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Monosomy 22q13.3 syndrome (deletion 22q13.3 syndrome or Phelan-McDermid syndrome) is a chromosome microdeletion syndrome characterized by neonatal hypotonia, global developmental delay, normal to accelerated growth, absent to severely delayed speech, and minor dysmorphic features.
ORPHA:48652Classification level: Disorder
Due to lack of clinical recognition and often insufficient laboratory testing, the syndrome is underdiagnosed and its true incidence remains unknown.
The deletion occurs with equal frequency in males and females and has been reported in mosaic and non-mosaic forms. Common physical traits include long eye lashes, large or unusual ears, relatively large hands, dysplastic toenails, full brow, dolicocephaly, full cheeks, bulbous nose, and pointed chin. Behavior is autistic-like with decreased perception of pain and habitual chewing or mouthing.
The loss of 22q13.3 can result from a simple deletion, translocation, ring chromosome formation or, less commonly, from structural changes affecting the long arm of chromosome 22, specifically the region containing the SHANK3 gene.
The diagnosis of monosomy 22q13.3 syndrome should be considered in all cases of hypotonia of unknown etiology and in individuals with absent speech. Although the deletion can sometimes be detected by high resolution chromosome analysis, fluorescence in situ hybridization (FISH) or array comparative genomic hybridization (CGH) is recommended for confirmation.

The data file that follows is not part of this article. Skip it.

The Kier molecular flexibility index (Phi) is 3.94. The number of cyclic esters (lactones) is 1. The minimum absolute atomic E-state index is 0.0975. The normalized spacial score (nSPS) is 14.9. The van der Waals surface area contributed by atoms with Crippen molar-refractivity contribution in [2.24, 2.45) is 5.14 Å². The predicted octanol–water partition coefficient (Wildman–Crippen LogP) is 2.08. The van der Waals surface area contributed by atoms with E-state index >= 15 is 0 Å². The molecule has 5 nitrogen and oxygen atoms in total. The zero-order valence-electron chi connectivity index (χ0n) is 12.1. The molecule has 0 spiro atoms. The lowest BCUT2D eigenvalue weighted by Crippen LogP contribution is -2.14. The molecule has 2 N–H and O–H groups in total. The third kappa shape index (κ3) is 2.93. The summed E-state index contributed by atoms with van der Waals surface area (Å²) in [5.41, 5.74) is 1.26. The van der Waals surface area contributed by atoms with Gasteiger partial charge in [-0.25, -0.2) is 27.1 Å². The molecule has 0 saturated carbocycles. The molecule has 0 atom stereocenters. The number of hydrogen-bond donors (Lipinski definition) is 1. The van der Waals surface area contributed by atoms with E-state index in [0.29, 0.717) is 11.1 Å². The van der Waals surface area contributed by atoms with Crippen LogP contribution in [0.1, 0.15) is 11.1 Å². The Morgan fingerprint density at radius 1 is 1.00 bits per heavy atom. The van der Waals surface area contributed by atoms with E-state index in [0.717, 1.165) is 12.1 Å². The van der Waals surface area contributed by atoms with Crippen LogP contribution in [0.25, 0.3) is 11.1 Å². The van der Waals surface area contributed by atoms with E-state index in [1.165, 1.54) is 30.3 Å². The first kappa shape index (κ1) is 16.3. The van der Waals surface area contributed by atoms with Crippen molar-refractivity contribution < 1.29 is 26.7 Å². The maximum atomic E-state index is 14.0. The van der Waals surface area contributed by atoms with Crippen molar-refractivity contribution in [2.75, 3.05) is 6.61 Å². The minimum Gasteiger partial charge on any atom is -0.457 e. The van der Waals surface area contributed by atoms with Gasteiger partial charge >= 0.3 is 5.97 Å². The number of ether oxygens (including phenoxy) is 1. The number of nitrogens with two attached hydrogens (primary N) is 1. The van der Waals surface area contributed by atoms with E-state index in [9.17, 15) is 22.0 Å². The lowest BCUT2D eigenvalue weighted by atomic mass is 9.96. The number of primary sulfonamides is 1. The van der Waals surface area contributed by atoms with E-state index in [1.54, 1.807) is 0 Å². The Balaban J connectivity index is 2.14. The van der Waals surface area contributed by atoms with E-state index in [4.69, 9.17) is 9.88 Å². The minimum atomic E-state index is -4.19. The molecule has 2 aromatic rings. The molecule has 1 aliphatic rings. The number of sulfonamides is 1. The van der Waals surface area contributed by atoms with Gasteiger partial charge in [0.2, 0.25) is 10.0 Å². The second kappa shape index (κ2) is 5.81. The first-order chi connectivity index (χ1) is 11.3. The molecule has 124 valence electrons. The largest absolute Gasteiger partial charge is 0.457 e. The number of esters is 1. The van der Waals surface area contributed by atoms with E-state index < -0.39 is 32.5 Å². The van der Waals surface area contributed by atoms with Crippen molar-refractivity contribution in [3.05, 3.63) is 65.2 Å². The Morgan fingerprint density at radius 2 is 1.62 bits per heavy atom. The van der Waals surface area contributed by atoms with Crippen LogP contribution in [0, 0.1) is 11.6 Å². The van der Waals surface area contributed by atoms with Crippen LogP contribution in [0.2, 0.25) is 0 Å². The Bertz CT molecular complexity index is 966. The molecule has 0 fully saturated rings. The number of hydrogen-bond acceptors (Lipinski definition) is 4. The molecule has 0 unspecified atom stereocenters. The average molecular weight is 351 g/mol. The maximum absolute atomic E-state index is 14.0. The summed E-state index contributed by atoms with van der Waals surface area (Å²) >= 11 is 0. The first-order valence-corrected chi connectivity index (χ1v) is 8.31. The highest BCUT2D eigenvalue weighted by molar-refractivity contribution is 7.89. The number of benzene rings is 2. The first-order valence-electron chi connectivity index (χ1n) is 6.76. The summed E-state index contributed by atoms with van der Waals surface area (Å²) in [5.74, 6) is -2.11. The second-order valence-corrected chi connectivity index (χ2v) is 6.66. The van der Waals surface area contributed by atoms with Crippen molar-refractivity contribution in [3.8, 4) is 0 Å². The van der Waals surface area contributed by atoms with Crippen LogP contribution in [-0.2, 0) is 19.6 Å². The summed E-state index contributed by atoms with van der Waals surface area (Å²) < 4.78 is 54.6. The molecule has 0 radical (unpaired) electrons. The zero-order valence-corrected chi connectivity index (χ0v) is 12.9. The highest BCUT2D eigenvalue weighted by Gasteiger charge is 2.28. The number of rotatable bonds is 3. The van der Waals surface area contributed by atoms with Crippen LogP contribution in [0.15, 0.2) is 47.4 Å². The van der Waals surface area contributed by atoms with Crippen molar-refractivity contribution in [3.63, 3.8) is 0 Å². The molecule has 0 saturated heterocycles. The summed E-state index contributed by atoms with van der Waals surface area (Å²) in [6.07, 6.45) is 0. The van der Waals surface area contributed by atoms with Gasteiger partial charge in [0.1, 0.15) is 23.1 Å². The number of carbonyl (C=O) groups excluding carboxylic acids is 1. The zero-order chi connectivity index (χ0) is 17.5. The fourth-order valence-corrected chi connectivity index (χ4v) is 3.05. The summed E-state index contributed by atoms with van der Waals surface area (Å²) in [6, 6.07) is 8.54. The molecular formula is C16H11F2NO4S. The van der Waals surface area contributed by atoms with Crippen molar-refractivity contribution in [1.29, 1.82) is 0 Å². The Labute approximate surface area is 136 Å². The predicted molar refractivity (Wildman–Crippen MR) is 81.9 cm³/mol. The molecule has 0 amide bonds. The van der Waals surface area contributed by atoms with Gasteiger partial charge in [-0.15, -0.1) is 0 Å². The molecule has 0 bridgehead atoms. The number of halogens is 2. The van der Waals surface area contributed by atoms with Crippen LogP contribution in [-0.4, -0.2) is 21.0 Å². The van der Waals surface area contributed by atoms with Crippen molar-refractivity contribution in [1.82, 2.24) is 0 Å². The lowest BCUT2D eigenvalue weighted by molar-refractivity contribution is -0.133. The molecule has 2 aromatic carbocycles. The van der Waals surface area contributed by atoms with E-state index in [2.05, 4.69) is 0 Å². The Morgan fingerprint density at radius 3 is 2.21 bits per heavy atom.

Differential diagnosis includes syndromes associated with hypotonia, developmental delay, speech delay and/or autistic-like behavior (Prader-Willi, Angelman, Williams, Smith-Magenis, Fragile X, Sotos, FG, trichorhinophalangeal and velocardiofacial syndromes, autism spectrum disorders and cerebral palsy; see these terms).
Prenatal diagnosis should be offered for future pregnancies in families with inherited rearrangements.
Genetic counseling is recommended and laboratory studies of the parents should be considered to identify cryptic rearrangements and detect parental mosaicism.
Management and treatment
ndividuals with monosomy 22q13.3 should have routine examinations by the primary care physician, as well as genetic evaluations with referral to specialists if neurological, gastrointestinal, renal, or other systemic problems are suspected. Affected individuals benefit from early intervention programs, intense occupational and communication therapies, adaptive exercise and sport programs, and other therapies to strengthen their muscles and increase their communication skills.
No apparent life-threatening organic abnormalities accompany the diagnosis of monosomy 22q 13.3.
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